6) Your books have superheroes without superpowers and psychologically complex characters. Did you choose this type of heroes or did they choose you?
Well, when you talk about the ages of comic book superheroes, some will point to a character like Superman and say that his powers keep him from aging, getting injured, or even just getting tired. I needed characters with human limitations and frailty.
But it’s also their humanity that makes a character loveable. Yes, as children, we are powerless, and the power fantasies of superheroes (or wizards or giant robots) can be very attractive for that reason. What keeps us engaged with these characters, though, are their limitations. Without the risk of real danger, you don’t have real heroism.
7) Can you tell us a few things about your main character, Gracie Chapel?
She grew up in a house with a lot of chaos and ran away when she was a teenager. The story catches up with her after she’s been on her own for over seven years of doing whatever she needed to survive. Finally, things are starting to feel stable–which is always when some new challenge appears…
Although she missed out on a lot of school, Gracie is very intelligent, able to pick up on and put together subtle details about people and her environment. That’s one of the things that kept her alive on the streets. And when Gracie notices a threat, she is quick to react.
She is a tough fighter, but no stone-cold bad-ass. Gracie has a lot of intense feelings. She’s excitable, self-aware, and has a sense of humor that makes her voice very fun to write.
Her biggest flaw is a result of just how independent she’s become. Accepting help doesn’t come easily to her, much less asking for it.
8) You are currently working on The Crimson Wraith Versus the League of Vengeance Eternal, the next novel in the Crimson Wraith series. Anything interesting your readers can look forward to in this next book?
In Legacy of the Hood, Gracie ultimately helps the Crimson Wraith solve a murder, but doing so reveals a deeper mystery. The League of Vengeance Eternal sees Gracie and the Crimson Wraith trying to stop a murder from happening. In the course of that, she will get to know one of the other Crimson Wraiths from a previous generation.
Her story interweaves with those of previous Crimson Wraiths. In The League of Vengeance Eternal, Readers will get to know the Crimson Wraiths of the 1970s and the late ‘90s, who fought such costumed villains as El Toro Terriblé, the Buzzard, the Three Billie Goats and Mister Echo.
There will be a mental hospital, a maze of death, talking to ghosts, exploration of sexual identity, and even a little romance…
9) Share a favorite quote from your book.
“Why don’t I start by telling you my name? I’m Kevin Snyder.” He let silence follow the last syllable with an ease that suggested he was used to allowing new acquaintances a minute after he name-dropped himself.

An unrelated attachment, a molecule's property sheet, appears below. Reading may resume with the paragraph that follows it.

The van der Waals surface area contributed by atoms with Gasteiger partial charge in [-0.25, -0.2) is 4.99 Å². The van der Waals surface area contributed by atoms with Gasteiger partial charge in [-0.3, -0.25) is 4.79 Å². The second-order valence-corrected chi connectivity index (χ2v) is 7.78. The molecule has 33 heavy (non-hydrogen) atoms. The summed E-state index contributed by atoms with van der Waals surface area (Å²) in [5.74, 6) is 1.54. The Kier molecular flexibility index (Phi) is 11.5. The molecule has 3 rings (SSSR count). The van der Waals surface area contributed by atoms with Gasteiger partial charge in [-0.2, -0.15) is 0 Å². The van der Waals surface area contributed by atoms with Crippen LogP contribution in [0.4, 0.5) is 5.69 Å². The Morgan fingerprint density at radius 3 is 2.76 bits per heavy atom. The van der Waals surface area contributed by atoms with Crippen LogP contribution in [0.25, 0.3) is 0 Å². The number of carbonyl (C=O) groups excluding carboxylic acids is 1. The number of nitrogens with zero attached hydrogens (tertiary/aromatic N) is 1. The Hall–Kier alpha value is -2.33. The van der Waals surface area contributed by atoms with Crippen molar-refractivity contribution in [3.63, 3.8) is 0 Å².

As far as Titan City went, his name held a lot of weight. Having it attached to local landmarks tends to do that.
It was known that Kevin took over the Snyder-Finn Corporation, a multi-million-dollar powerhouse, after the death of his father, who oversaw the merger of SnyTech Global and Finn Industries. Gossip columns liked to speculate on which actress, model, or musician lately photographed in his company might win the role of Mrs. Kevin Snyder. So, this was the “friend” of the Crimson Wraith who paid Gracie’s bond, sent his chauffeur to pick her up from jail, and put her up for the night there in what Gracie now realized was stately Finn Manor.
“Hi, Kevin,” she said.
“Hi, Gracie,” he said.
“Kevin, just to help me get the full picture here, in addition to owning about half of Titan City, you are friends with its very own superhero?”
“Is the Crimson Wraith a superhero?” said Kevin.
“Is he what now?”
“Is he a superhero?”
“He dresses up in a mask and fights crime. The guy belongs in a comic book. Most people would call that a superhero.”
“But does he have any superpowers?”
“I don’t know. I haven’t gotten to that part of Nights of Justice yet.”
“He has been said to appear and disappear at will, surrounded by his Infernal Mists. He can see in the dark, throw his voice, and seem to be at two places at once, but most of these could be attributed to skill or trickery. We live in the real world. There aren’t any superheroes here.”
And that was Gracie’s limit. “Thank you for man-splaining your weirdo pal in a hood!”
10) Is there anything you regret doing/not doing when you first published your book?
I didn’t know that Kirkus Reviews would work with an ARC. I think my marketing efforts would have started off with more strength if I had that in place and ready to go right at launch.
Since I’m a first-time, indie author, readers are right to be reticent. I might suck. So, having a respected body like Kirkus Reviews say, in so many words, “This is a good story told well,” means everything.
You can find author J. Griffin Hughes and his work here;
Author Website: https://www.jgriffinhughes.com/